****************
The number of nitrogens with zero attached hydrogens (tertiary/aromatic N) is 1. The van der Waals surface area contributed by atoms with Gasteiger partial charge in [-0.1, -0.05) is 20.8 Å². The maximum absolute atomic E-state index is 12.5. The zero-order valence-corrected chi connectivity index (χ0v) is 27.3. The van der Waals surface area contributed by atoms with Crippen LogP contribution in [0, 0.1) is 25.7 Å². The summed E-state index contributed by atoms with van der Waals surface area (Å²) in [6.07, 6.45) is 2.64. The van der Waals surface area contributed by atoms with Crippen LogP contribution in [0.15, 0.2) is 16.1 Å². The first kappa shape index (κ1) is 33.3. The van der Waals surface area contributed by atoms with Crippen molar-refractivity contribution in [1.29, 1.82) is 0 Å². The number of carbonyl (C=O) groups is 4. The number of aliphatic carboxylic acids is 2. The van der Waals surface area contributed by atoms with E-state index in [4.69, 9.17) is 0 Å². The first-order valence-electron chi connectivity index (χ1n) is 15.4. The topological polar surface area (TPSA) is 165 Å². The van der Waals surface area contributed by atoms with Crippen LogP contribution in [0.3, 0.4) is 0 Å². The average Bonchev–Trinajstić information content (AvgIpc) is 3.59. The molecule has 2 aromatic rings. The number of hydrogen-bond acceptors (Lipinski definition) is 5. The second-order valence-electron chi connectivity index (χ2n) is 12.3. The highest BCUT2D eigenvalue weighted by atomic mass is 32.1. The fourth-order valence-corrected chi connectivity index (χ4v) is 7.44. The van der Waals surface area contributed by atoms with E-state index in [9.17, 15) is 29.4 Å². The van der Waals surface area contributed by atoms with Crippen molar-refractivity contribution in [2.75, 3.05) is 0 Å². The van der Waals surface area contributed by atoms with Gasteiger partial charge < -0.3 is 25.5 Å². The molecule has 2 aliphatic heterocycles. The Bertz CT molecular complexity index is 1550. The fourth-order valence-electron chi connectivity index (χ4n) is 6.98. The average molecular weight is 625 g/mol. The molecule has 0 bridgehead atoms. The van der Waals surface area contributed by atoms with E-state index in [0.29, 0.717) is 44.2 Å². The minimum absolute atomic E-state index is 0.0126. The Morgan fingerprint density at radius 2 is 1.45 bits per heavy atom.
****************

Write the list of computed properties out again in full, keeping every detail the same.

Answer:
The number of nitrogens with zero attached hydrogens (tertiary/aromatic N) is 1. The van der Waals surface area contributed by atoms with Gasteiger partial charge in [-0.1, -0.05) is 20.8 Å². The maximum absolute atomic E-state index is 12.5. The zero-order valence-corrected chi connectivity index (χ0v) is 27.3. The van der Waals surface area contributed by atoms with Crippen LogP contribution in [0, 0.1) is 25.7 Å². The summed E-state index contributed by atoms with van der Waals surface area (Å²) in [6.07, 6.45) is 2.64. The van der Waals surface area contributed by atoms with Crippen LogP contribution in [0.15, 0.2) is 16.1 Å². The first kappa shape index (κ1) is 33.3. The van der Waals surface area contributed by atoms with Crippen molar-refractivity contribution in [1.29, 1.82) is 0 Å². The number of carbonyl (C=O) groups is 4. The number of aliphatic carboxylic acids is 2. The van der Waals surface area contributed by atoms with E-state index in [4.69, 9.17) is 0 Å². The first-order valence-electron chi connectivity index (χ1n) is 15.4. The topological polar surface area (TPSA) is 165 Å². The van der Waals surface area contributed by atoms with Crippen LogP contribution in [0.3, 0.4) is 0 Å². The average Bonchev–Trinajstić information content (AvgIpc) is 3.59. The molecule has 2 aromatic rings. The number of hydrogen-bond acceptors (Lipinski definition) is 5. The second-order valence-electron chi connectivity index (χ2n) is 12.3. The highest BCUT2D eigenvalue weighted by atomic mass is 32.1. The fourth-order valence-corrected chi connectivity index (χ4v) is 7.44. The van der Waals surface area contributed by atoms with E-state index in [9.17, 15) is 29.4 Å². The van der Waals surface area contributed by atoms with Crippen molar-refractivity contribution in [2.75, 3.05) is 0 Å². The van der Waals surface area contributed by atoms with Gasteiger partial charge < -0.3 is 25.5 Å². The molecule has 2 aliphatic heterocycles. The Bertz CT molecular complexity index is 1550. The fourth-order valence-electron chi connectivity index (χ4n) is 6.98. The average molecular weight is 625 g/mol. The molecule has 0 bridgehead atoms. The van der Waals surface area contributed by atoms with E-state index in [0.29, 0.717) is 44.2 Å². The minimum absolute atomic E-state index is 0.0126. The Morgan fingerprint density at radius 2 is 1.45 bits per heavy atom.